Colnaghi Foundation Journal 02 - Page 163



163
Enbíes tu graçia e acreçientes sus virtudes.
Female power, virtue, and the Querelle des femmes
in Constanza de Castilla’s tomb
DIANA LUC IA GÓMEZ-C HACÓN
Despite its historical and artistic significance, the
female Dominican convent of Santo Domingo el
Real de Madrid, founded in 1219, was demolished
in 1869.1 Some of the works of art it contained, such
as the so-called Madona de Madrid, are now housed
in a new convent constructed on the site of the old
one, while other objects – including the tomb of its
prioress, Constanza de Castilla, originally located
in the conventual choir (fig. 1) – were transferred to
the National Archaeological Museum of Madrid. In
the present paper I will briefly examine Constanza’s
priorate, with a special focus on the privileges she
enjoyed thanks to her royal lineage, as well as her artistic
and pioneering spiritual, political and social interests.
All were partly expressed in her exceptional sepulchre,
worthy of a wise woman ahead of her time.
SISTER CONSTANZA DE CASTILLA,
AN UNCONVENTIONAL PRIORESS
Fig. 1 / Tomb of
Constanza de
Castilla, 1464-1478,
Madrid, National
Archaeological
Museum.
Constanza de Castilla (before 1405-1478) was granddaughter of the deposed King Peter I of Castile (13501369) and Juana de Castro. She is first recorded in 1416
under the protection of Queen Catherine of Lancaster
(1373-1418), her beloved cousin, for whose soul she prays
in her Book of Devotions (Devocionario), written between 1465
and 1478.2 Although she is likely to have tried first
to enter the Dominican convent of Santo Domingo
el Real de Toledo, she would ultimately move to Santo
Domingo el Real de Madrid. This decision, which caused
a thirty-year legal battle with the Toledan convent, was
probably motivated by both family strategy and Sister
Constanza’s desire to be near Catherine of Lancaster and
her cousin’s son, King John II of Castile (1406-1454).3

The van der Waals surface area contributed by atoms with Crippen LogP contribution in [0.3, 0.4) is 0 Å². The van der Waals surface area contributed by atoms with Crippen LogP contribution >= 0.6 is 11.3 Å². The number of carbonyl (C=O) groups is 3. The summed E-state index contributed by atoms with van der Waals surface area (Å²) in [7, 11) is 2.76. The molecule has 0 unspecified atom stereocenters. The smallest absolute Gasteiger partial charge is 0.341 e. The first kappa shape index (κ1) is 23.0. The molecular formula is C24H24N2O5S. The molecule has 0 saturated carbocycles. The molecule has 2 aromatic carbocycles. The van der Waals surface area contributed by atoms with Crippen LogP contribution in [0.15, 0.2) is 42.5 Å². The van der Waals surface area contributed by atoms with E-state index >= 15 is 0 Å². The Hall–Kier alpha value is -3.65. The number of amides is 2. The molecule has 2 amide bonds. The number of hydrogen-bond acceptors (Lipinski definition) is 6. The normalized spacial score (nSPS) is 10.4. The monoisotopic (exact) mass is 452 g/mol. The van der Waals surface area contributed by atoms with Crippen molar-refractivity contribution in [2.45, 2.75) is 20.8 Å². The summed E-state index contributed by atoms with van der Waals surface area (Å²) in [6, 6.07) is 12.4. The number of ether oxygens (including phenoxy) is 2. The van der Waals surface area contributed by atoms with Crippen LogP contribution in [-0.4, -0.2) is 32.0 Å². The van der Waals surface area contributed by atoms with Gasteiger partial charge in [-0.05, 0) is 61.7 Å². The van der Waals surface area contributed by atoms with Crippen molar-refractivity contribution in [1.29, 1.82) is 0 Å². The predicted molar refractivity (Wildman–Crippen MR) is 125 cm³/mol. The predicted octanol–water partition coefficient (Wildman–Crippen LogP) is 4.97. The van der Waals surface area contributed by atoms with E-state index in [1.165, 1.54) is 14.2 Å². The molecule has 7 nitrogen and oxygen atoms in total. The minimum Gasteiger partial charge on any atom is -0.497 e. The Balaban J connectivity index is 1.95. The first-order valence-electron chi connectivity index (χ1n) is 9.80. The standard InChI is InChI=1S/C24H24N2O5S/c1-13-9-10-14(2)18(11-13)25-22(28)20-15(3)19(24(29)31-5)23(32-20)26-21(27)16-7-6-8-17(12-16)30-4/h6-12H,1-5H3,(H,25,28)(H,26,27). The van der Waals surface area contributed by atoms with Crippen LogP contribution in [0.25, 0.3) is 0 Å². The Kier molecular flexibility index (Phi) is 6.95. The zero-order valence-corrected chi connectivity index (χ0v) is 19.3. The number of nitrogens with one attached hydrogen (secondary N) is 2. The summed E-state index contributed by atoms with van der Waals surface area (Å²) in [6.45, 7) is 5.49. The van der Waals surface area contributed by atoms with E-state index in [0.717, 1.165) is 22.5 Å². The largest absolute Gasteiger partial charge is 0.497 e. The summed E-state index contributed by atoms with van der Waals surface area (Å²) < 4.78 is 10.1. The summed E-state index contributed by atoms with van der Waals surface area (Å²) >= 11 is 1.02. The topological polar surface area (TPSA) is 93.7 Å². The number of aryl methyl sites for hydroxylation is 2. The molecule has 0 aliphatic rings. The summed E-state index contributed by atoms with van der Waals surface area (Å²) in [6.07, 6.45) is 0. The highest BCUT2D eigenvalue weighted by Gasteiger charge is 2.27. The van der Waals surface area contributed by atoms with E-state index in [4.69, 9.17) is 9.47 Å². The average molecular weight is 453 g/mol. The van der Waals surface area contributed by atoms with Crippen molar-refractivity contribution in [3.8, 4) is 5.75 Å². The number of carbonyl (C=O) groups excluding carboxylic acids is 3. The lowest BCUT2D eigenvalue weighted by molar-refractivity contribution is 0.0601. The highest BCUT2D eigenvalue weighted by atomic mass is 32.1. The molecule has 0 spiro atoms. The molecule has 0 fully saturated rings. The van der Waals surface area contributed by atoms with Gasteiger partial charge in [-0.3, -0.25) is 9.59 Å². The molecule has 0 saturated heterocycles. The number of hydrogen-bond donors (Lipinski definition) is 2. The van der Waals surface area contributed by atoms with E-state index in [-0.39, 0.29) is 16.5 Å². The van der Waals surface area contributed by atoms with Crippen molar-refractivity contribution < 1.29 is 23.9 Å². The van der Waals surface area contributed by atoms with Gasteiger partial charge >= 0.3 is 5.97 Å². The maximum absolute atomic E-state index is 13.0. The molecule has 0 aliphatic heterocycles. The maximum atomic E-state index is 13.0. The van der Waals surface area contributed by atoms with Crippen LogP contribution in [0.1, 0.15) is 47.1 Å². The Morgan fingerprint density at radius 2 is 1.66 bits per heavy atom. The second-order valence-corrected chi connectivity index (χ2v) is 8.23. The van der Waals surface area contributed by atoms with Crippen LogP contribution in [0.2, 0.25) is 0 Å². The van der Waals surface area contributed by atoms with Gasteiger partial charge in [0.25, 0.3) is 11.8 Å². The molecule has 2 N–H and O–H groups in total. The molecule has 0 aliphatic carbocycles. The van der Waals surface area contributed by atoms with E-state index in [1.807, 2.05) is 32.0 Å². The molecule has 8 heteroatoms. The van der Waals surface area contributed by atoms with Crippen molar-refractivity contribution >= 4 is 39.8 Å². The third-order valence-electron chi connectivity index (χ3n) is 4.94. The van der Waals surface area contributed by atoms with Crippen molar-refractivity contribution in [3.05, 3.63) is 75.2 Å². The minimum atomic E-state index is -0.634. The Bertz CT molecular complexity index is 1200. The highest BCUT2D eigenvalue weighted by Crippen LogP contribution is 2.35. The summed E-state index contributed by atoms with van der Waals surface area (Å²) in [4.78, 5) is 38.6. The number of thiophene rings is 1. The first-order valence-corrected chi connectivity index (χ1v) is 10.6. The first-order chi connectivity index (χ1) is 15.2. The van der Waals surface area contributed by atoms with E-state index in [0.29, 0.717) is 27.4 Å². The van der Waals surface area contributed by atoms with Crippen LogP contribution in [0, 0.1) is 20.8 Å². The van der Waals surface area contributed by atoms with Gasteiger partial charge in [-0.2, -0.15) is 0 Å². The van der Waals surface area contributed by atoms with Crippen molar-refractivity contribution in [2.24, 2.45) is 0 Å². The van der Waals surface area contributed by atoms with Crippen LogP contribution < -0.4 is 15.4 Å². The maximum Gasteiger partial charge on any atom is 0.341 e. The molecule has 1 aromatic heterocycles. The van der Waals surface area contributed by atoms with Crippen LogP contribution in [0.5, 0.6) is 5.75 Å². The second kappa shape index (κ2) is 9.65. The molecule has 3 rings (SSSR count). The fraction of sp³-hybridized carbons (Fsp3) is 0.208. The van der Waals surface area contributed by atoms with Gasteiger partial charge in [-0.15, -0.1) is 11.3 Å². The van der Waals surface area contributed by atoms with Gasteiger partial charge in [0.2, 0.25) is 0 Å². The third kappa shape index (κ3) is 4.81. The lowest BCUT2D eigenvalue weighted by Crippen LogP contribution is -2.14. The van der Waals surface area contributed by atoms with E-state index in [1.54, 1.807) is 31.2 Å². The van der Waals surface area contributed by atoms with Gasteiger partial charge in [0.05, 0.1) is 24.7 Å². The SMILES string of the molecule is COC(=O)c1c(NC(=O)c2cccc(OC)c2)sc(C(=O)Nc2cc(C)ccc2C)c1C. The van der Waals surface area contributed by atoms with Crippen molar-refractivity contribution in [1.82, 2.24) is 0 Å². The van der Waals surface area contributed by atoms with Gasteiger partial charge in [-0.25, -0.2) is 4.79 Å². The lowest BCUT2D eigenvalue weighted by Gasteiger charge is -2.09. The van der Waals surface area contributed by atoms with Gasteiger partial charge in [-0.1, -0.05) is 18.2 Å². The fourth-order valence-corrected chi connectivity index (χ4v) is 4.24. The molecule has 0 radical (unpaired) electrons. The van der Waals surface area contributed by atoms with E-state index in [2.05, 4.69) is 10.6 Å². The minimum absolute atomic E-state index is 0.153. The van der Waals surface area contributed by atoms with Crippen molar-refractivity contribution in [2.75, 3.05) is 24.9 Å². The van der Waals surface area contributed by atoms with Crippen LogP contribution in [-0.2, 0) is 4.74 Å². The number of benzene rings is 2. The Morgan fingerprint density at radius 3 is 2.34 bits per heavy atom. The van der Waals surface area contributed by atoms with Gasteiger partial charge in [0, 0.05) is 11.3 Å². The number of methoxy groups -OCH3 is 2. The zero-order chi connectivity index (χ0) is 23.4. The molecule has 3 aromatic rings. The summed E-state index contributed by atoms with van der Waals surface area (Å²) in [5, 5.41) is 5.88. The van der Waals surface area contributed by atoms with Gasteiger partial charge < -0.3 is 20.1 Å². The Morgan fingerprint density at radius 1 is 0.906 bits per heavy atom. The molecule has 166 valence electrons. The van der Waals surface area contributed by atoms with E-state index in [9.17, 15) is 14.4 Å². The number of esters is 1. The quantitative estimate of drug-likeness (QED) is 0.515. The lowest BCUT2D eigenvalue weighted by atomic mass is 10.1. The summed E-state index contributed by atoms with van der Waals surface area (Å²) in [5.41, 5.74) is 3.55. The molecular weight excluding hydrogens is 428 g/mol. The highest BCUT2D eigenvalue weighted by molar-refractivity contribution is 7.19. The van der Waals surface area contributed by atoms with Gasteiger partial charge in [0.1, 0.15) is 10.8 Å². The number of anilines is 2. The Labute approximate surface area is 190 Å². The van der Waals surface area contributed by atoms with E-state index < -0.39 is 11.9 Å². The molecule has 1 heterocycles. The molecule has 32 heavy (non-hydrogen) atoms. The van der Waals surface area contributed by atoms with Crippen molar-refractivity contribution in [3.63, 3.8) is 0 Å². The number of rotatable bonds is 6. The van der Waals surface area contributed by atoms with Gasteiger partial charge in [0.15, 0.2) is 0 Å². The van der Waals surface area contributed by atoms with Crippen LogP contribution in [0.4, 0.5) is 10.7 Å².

In 1416, probably soon after her arrival in Madrid,
Constanza de Castilla is documented as prioress of
Santo Domingo el Real de Madrid.4 She remained in
that position for fifty years, a long period of time during
which the conventual Chapter’s decision-making power
is likely to have been reduced to a minimum.5 In 1444,
she also eliminated the figure of the prior, a position
held since the foundation of the female branch of the
Order of Saint Dominic by a Dominican friar, whose
main responsibility was the cura monialium, the nuns’
spiritual well-being. Constanza and her sisters no longer
needed a prior, as the prioress had obtained, for herself
and for the rest of the sisters, the licence to appoint their
own confessors as well as the convent’s estate manager.
Although a prior was again elected in Santo Domingo
el Real de Madrid in 1474, only 10 years after the end
of Constanza de Castilla’s priorate, his power was no
doubt significantly diminished.6
Under Sister Constanza’s administration, the Madrid
convent experienced progressive gentrification
and privatization, with the admission and religious
profession of several women who were members
of powerful Castilian lineages, such as the VillenaLunas, the Mendozas and, especially, the Castillas.7
Throughout her long tenure as prioress, Constanza de
Castilla not only renewed Santo Domingo el Real de
Madrid’s religious community, but also remodelled the
architectural complex, paying particular attention to
her own rooms.8 It is possible that these architectural
changes were carried out to cope with the increase in
size of the religious community as well as reflecting
the prioress’s desire to dignify the building.

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